While we are all born with certain limitations, both physical and psychological, our potential for development is grand. When we learn new skills, our brain develops neural pathways that increase its capacities and make it work in a more effective way. As students, we can benefit from this a lot. So let us see how the new hobbies can be helpful to us.
Reading can be regarded as a universal hobby. Apart from letting you acquire new information and process it, reading also reduces stress. Students benefit from this hobby in many ways. Firstly, the more you read, the more you become accustomed to doing it on a regular basis. This comes in handy when you have a lot of materials to study when you are preparing to a seminar or exam, or when you are collecting information for a paper. Learn to process information which you obtain through reading, and you also learn to work with information in everyday situations. Interpreting events, responding to them and problem-solving in general are the main abilities and skills you can boost significantly as a result of reading.
Learning a foreign language increases your communication skills, but also opens new horizons for you. When you speak a language, you have access to the culture behind it and people who belong to this culture. You stop perceiving things as you used to and become more welcoming towards everything new. Besides, bilingual people better solve puzzles, as researchers have found. That means better logical thinking and increased creativity. Moreover, imagine that your employers speak a foreign language that you speak as well. This is the chance for the other, often the better, side of you to manifest itself.
Learning to play a musical instrument develops logic and problem-solving skills, memory, motor skills, and, of course, creativity. It has been found that a hobby like this activates both right and left hemispheres. For a student, starting to play a musical instrument it is both a challenge and a great opportunity for expanding their knowledge beyond the usual. Playing a musical instrument is similar to speaking another language. While your language proficiency will depend on your ability to interact with others in social situations, your mastery of an instrument will depend on how well you can blend the formal language of notes with creativity. Making music can be compared to finding the best intuitive solution in the situations with formal settings.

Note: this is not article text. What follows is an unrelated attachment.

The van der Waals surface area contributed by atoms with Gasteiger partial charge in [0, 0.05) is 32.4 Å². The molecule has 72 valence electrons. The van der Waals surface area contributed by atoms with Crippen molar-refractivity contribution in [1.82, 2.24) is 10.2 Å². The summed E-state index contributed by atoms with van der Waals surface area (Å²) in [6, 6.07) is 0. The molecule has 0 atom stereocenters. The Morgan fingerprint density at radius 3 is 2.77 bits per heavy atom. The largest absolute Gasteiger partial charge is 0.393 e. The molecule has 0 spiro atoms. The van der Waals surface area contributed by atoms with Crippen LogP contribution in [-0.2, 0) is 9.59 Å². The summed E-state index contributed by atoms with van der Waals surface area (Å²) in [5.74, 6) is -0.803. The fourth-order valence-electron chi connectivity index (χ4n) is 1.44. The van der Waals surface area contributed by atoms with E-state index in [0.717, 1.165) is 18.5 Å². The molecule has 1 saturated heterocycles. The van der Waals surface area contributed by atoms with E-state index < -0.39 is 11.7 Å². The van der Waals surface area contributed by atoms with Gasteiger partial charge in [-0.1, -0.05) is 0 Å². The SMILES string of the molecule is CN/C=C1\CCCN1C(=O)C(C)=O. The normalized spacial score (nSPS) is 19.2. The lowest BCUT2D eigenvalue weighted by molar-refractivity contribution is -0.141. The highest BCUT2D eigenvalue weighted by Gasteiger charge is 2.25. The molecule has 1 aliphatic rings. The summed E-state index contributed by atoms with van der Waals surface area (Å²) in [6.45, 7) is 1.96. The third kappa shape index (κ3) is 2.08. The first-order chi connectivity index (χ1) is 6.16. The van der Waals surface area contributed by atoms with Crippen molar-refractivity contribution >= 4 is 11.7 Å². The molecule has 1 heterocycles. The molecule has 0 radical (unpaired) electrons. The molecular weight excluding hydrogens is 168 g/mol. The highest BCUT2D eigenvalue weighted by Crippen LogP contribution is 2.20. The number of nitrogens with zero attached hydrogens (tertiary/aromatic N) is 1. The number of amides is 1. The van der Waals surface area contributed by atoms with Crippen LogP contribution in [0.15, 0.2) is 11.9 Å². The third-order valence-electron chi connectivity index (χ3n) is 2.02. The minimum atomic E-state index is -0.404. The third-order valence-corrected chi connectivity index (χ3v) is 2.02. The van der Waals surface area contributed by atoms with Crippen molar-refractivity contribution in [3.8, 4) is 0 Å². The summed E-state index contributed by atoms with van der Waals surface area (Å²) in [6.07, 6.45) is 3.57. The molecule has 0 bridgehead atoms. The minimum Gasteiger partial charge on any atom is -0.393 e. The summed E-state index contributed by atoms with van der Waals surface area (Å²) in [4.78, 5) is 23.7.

Exercising is good not just for your health. When we exercise, we get the flow of BDNF, a protein which is also referred to as nerve-growth factor. It helps us perform a number of mental activities from focusing on things to memorizing them and learning new information. Exercising in general improves our blood circulation, which makes our entire body, including the brain, enriched with oxygen. This speeds up reactions and makes our minds more effective than usual. Exercising will eventually make you more effective both in your college and in future career.
Meditation helps us to set up our brains for a specific wave and control how we feel. After the Dalai Lama asked Richard Davidson to measure his brain waves during meditation, the results went public a decade later causing massive attention to the practice. Not only does meditation relieve you from stress, but it also help to control your emotions. This comes handy when you are stressed-out as a student struggling between the studies and both social and professional life.
Every hobby you decide to take will play in your favor significantly. Some will train your logical and strategic thinking, and some will increase your creativity and non-standard problem-solving. Physical activities will make your central nerve system work better and faster, and mediation will help you deal with everyday life stress. If you think you don’t have the time for a hobby, try to think how much of it you spend ineffectively during the week, and figure out how to make room for a few hours of fun and benefit from it in your studies.
About the Author
Lily Wilson is a 34 year-old homestay freelance academic writer. Lily runs her personal blog AnAwfulLotofWriting and works as a contributing academic writer at ThePensters.com.